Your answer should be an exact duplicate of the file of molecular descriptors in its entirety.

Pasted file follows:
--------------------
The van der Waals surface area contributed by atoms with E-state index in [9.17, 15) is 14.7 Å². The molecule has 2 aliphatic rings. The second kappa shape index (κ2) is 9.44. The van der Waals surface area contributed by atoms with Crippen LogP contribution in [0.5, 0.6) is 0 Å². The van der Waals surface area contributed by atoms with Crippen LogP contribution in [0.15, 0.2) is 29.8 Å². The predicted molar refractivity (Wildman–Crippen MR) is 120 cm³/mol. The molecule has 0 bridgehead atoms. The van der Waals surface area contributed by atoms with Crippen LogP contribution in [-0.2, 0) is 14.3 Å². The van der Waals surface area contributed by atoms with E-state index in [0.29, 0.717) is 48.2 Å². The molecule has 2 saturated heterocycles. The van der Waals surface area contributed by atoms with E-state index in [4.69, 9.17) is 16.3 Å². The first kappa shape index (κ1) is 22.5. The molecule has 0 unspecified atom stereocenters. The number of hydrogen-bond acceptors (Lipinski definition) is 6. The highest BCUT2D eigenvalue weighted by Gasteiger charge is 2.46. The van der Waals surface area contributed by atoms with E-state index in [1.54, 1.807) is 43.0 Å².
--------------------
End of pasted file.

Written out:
The van der Waals surface area contributed by atoms with E-state index in [9.17, 15) is 14.7 Å². The molecule has 2 aliphatic rings. The second kappa shape index (κ2) is 9.44. The van der Waals surface area contributed by atoms with Crippen LogP contribution in [0.5, 0.6) is 0 Å². The van der Waals surface area contributed by atoms with Crippen LogP contribution in [0.15, 0.2) is 29.8 Å². The predicted molar refractivity (Wildman–Crippen MR) is 120 cm³/mol. The molecule has 0 bridgehead atoms. The van der Waals surface area contributed by atoms with Crippen LogP contribution in [-0.2, 0) is 14.3 Å². The van der Waals surface area contributed by atoms with E-state index in [0.29, 0.717) is 48.2 Å². The molecule has 2 saturated heterocycles. The van der Waals surface area contributed by atoms with E-state index in [4.69, 9.17) is 16.3 Å². The first kappa shape index (κ1) is 22.5. The molecule has 0 unspecified atom stereocenters. The number of hydrogen-bond acceptors (Lipinski definition) is 6. The highest BCUT2D eigenvalue weighted by Gasteiger charge is 2.46. The van der Waals surface area contributed by atoms with E-state index in [1.54, 1.807) is 43.0 Å².